Find meaning in life — in the Tokyo garden “stamp rally”

I may be a sucker for freebies, but I’ve never gotten suckered into a Japanese “stamp rally.” That’s because the pain-gain ratio always sucks!

For the uninitiated, I should explain that a stamp rally スタンプラリー is a device often used in Japan to motivate people to make the rounds of something– booths in a trade show, stations at an event or related tourist attractions, for example. To prove you’ve been to each place, you stamp an entry sheet with a unique rubber stamp provided at each location.

Here’s what an entry sheet might look like:

Three stamps down; two to go. That stamp rally was at an international postage stamp exhibition in Yokohama.

Here’s a photo of kids visiting a station on a stamp rally to teach them about living things:

When you collect the requisite number of stamps you exchange your completed entry form for a very small prize, like a pack of seeds or a strap for a mobile phone. But in many cases all you get is a chance to win a prize, for which you might have spent several days and thousands of yen in train fare traipsing around to the points with the stamps.

Lately I’ve lightened up about stamp rallies. I’ve come to realize that people are overwhelmed by all the choices life provides, and that we are looking for things that breaks the world down into to manageable chunks. The prize isn’t the point; it’s getting some healthy direction.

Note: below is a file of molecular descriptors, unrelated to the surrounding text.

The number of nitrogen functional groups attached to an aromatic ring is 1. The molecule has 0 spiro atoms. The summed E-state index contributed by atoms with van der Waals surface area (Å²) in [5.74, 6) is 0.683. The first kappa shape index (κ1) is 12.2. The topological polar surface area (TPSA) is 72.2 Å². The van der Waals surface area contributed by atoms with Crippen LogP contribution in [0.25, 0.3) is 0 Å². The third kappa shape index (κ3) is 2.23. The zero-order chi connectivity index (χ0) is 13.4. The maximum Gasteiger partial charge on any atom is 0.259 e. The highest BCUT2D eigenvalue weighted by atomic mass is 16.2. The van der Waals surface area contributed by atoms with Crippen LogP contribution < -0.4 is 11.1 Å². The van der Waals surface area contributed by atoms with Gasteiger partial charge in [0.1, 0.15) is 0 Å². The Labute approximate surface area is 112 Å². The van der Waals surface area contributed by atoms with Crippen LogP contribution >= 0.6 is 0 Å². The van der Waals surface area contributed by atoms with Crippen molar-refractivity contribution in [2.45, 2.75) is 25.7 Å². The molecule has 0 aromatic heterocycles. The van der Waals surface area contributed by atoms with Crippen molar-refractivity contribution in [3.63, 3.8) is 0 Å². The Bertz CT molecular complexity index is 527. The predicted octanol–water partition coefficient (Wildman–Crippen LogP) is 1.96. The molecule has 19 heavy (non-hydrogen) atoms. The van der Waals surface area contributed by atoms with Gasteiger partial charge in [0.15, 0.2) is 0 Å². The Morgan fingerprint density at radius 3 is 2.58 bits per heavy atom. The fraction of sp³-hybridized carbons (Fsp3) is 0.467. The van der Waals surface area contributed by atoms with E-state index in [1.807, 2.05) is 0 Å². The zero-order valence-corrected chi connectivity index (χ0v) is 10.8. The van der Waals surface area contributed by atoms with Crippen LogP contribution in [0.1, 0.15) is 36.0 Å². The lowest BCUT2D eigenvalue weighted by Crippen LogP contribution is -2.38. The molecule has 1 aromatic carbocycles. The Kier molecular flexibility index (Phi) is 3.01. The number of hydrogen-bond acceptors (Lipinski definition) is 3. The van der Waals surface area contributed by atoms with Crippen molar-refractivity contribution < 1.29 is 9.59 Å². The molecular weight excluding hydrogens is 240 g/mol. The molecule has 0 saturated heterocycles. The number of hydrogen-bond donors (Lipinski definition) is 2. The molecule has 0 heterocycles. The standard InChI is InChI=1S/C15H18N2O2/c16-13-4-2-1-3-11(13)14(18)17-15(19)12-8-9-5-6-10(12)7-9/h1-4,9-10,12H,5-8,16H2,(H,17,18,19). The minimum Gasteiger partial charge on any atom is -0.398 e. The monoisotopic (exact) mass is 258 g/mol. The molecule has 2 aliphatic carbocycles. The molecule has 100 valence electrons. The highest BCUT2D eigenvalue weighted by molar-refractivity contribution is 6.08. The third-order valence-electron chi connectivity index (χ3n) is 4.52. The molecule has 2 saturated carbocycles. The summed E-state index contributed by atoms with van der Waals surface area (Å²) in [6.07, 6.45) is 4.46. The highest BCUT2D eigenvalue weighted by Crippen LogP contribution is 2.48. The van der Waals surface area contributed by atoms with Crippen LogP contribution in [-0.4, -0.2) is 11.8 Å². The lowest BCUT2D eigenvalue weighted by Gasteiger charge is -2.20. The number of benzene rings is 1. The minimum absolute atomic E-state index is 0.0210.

So I’ve decided to participate in this year’s Kōyō Meguri 紅葉めぐり Stamp Rally, which encourages you to make the rounds of the traditional Japanese gardens managed by the Tokyo Metropolitan Park Association during the fall-color season. The rally runs from Saturday Oct. 20 to Sunday, December 9.

The first 10,000 people who visit five of the nine gardens during the campaign period can exchange their entry form for a 2013 garden calendar. Your form also enters you into a lottery to win exciting prizes like a plastic tumbler, a coupon for a free macha green tea drink, a pair of drinking glasses or a set of JR Suica Penguin goods. Never mind — it’s a way to get to know Tokyo’s gardens while enjoying fall colors in the great outdoors.

Here’s the list of gardens:
Hamarikyu Gardens 浜離宮恩賜庭園
Kyū Shiba Rikyū Gardens 旧芝離宮恩賜庭園
Koishikawa Korakuen Gardens 小石川後楽園
Rikugien Gardens 六義園
Mukojima Hyakkaen Gardens 向島百花園
Kiyosumi Gardens 清澄庭園
Kyū Furukawa Gardens 旧古河庭園
Kyū Iwasaki-tei Gardens 旧岩崎邸庭園
Tonogayato Gardens 殿ヶ谷戸庭園

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